| The Pensions Policy Institute (PPI) is launching a research series to identify practical ways to improve ESG engagement among trustees and contract-based scheme providers. The research will explore the financial implications of ESG, climate change and stewardship, explore how schemes are approaching the consideration of these issues, highlight gaps in method and approach, identify barriers to further engagement and set out the possible avenues for greater engagement.
Since October 2019, trust-based DC schemes have been required to set out, in their Statement of Investment Principles (SIP), their policies in relation to ‘financially material considerations’, which includes ESG risk factors. In October this year regulations will be strengthened, with DC schemes required to produce implementation statements explaining how they have followed and acted upon the stated investment principles set out in their SIP. This trend towards increased regulation of ESG risk factors looks set to continue. Yesterday (26th August), the Government announced a consultation to require the 100 largest occupational pension schemes (those with £5bn or more in assets and all authorised master trusts) to publish climate risk disclosures by the end of 2022.
Despite regulatory changes to schemes’ obligations, there is concern that not all schemes are engaging with these issues in a meaningful way. Although understanding among trustees and within contract based schemes has been increasing since the new regulations were implemented, there is still confusion around the financial materiality of ESG factors, the best way to integrate these considerations into investment strategy, and even the very definition of ESG, given the complexity and lack of consistency in language used across the industry.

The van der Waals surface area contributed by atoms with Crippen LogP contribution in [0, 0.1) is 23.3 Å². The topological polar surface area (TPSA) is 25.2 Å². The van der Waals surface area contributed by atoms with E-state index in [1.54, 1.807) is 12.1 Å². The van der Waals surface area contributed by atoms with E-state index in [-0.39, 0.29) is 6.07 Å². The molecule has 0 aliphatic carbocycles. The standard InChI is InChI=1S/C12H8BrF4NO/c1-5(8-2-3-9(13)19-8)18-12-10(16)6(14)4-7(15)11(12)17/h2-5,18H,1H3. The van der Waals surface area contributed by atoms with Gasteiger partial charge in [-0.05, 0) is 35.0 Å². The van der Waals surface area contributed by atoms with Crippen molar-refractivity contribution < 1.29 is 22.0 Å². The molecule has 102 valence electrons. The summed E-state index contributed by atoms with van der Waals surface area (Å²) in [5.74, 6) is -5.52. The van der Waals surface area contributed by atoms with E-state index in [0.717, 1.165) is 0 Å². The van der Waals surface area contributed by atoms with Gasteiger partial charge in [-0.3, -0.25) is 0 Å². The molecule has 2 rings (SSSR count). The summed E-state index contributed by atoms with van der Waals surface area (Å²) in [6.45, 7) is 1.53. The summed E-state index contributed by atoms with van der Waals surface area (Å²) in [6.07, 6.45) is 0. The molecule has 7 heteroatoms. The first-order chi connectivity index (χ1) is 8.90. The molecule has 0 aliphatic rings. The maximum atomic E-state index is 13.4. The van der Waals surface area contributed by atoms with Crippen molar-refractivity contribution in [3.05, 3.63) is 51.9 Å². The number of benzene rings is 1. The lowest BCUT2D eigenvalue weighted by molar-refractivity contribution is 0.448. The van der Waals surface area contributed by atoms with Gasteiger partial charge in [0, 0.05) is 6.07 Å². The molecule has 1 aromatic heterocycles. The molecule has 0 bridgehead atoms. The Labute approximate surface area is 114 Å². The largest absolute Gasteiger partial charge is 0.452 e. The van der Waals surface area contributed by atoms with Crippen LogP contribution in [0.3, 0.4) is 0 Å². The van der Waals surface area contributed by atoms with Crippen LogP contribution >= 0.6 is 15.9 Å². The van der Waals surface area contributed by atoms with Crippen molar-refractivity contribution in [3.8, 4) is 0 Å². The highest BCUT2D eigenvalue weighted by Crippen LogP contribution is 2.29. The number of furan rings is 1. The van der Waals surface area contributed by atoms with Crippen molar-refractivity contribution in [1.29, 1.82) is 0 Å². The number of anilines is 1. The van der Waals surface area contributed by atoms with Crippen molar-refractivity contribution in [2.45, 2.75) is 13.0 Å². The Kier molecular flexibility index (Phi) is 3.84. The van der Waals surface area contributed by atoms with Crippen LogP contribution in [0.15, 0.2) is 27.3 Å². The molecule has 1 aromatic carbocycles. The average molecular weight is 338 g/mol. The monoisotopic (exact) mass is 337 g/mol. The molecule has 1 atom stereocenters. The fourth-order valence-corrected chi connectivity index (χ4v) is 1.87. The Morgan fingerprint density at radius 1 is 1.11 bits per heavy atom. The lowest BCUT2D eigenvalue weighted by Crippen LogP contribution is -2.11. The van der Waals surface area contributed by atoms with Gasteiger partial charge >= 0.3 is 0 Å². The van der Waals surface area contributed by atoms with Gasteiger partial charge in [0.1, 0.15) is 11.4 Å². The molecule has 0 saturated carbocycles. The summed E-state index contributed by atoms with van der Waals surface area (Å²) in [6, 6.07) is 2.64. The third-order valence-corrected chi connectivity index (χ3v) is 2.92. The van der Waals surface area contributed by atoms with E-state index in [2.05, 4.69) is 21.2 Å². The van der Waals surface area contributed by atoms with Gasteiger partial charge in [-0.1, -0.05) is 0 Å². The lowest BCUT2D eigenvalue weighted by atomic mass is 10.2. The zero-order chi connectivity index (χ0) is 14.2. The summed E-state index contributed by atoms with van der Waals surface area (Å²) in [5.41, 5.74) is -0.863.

The PPI will publish an introductory Briefing Note in late 2020, setting out the key developments in regulation, industry and global trends. This will be followed in 2021 by two full reports exploring schemes’ consideration of climate change and another delving into ESG risk-factors in greater depth. The research will include analysis of a brand-new survey gathering evidence on trustee opinions and behaviour in relation to ESG.
This project is kindly sponsored by Phoenix Group and Newton Investment Management as main report sponsors, and the Association of British Insurers (ABI) and Scottish Widows as series sponsors. There is still space available for more consortium members; should any organisations be interested in getting involved, please get in touch.
The PPI is an educational research charity, which provides non-political, independent comment and analysis on policy on pensions and retirement income provision in the UK. Its aim is to improve the information and understanding about pensions policy and retirement income provision through research and analysis, discussion and publication.
| further information on PPI’s website